India’s first dedicated navigation satellite IRNSS—1A will be launched onboard PSLV—C22 around Monday midnight from the spaceport of Sriharikota with the mission countdown progressing smoothly.
ISRO’s workhorse Polar Satellite Launch Vehicle (PSLV) is scheduled to blast off from the Satish Dhawan Space Centre at Sriharikota, about 80 km from here, at 11.41 p.m carrying the satellite.
“The 64-and-a-half hour countdown for the launch has begun at 7.11 a.m yesterday and is progressing smoothly. Everything is on schedule and the launch would take place at 11.41 p.m tomorrow,” Indian Space Research Organisation (ISRO) spokesman Deviprasad Karnik told PTI today.
The 1,425 kg IRNSS—1A, the first satellite in Indian Regional Navigation Satellite System (IRNSS), has a mission life of 10 years and would provide accurate real—time position and timing information to users in the country as well as the region extending up to 1,500 km around it, ISRO said.
The IRNSS—1A, carrying two types of payloads — navigation and ranging payloads — would be injected into space about 20 minutes after lift-off.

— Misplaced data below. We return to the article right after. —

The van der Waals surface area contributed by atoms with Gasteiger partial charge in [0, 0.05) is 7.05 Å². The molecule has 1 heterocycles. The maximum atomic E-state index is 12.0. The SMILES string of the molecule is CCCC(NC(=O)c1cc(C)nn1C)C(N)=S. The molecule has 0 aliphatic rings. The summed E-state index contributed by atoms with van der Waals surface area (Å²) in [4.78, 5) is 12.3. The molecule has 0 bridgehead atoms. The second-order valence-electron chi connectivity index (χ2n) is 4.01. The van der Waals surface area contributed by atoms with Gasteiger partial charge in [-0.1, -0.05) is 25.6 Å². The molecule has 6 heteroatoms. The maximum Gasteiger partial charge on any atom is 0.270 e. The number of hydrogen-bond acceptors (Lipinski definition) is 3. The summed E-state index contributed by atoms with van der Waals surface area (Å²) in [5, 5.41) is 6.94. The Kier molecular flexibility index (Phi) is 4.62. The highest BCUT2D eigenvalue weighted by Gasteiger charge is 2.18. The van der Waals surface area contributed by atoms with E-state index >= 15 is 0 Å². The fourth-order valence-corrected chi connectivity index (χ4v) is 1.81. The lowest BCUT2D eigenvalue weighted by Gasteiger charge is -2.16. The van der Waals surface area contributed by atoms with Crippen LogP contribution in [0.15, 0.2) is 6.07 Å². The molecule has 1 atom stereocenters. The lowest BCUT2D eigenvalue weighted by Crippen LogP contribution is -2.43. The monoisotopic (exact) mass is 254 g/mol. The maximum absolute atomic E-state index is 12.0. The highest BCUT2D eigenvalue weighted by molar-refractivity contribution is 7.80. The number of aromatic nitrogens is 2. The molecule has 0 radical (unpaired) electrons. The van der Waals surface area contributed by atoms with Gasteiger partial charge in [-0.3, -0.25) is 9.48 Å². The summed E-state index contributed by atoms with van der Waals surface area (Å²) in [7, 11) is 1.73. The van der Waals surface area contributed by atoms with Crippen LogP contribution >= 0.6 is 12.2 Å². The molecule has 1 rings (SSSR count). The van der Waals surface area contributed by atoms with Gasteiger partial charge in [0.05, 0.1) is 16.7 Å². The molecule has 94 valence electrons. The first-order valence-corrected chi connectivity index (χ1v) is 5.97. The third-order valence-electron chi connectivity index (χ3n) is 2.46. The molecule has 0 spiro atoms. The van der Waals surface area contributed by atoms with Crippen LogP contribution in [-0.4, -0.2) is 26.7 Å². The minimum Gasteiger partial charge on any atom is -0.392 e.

On the unusual midnight launch, the first from Sriharikota, ISRO sources said the time for every launch was determined by the orbital parameters and inclination. Taking into consideration the requirements of IRNSS—1A, it had been fixed at 11.41 p.m.
With a lift-off mass of 1,425 kg, the satellite also has two solar panels. Special thermal control schemes have been designed and implemented for some of the critical elements such as atomic clocks.
The IRNSS system, which would ultimately have seven satellites, was targeted to be completed by 2015 at a total cost of Rs 1,420 crores, ISRO sources said.
Applications of IRNSS include terrestrial aerial and marine navigation, disaster management, vehicle tracking and fleet management, navigation aide for hikers and travellers, visual and voice navigation for drivers, they said.
The fully deployed IRNSS system would consist of three satellites in GEO stationary orbit and four in inclined geosynchronous orbit, about 36,000 km altitude above earth.
The powerful "XL" version of the PSLV is being used in Monday's launch which would be the 24th mission of the rocket. Barring the failure of first mission in 1993, all the 22 subsequent PSLV flights till February this year have been successful.
This is the fourth occasion that ISRO is using an 'XL' version, the earlier launches being Chandrayaan 1 (PSLV-C11), GSAT-12 (PSLV-C17) and RISAT-1 (PSLV-C19).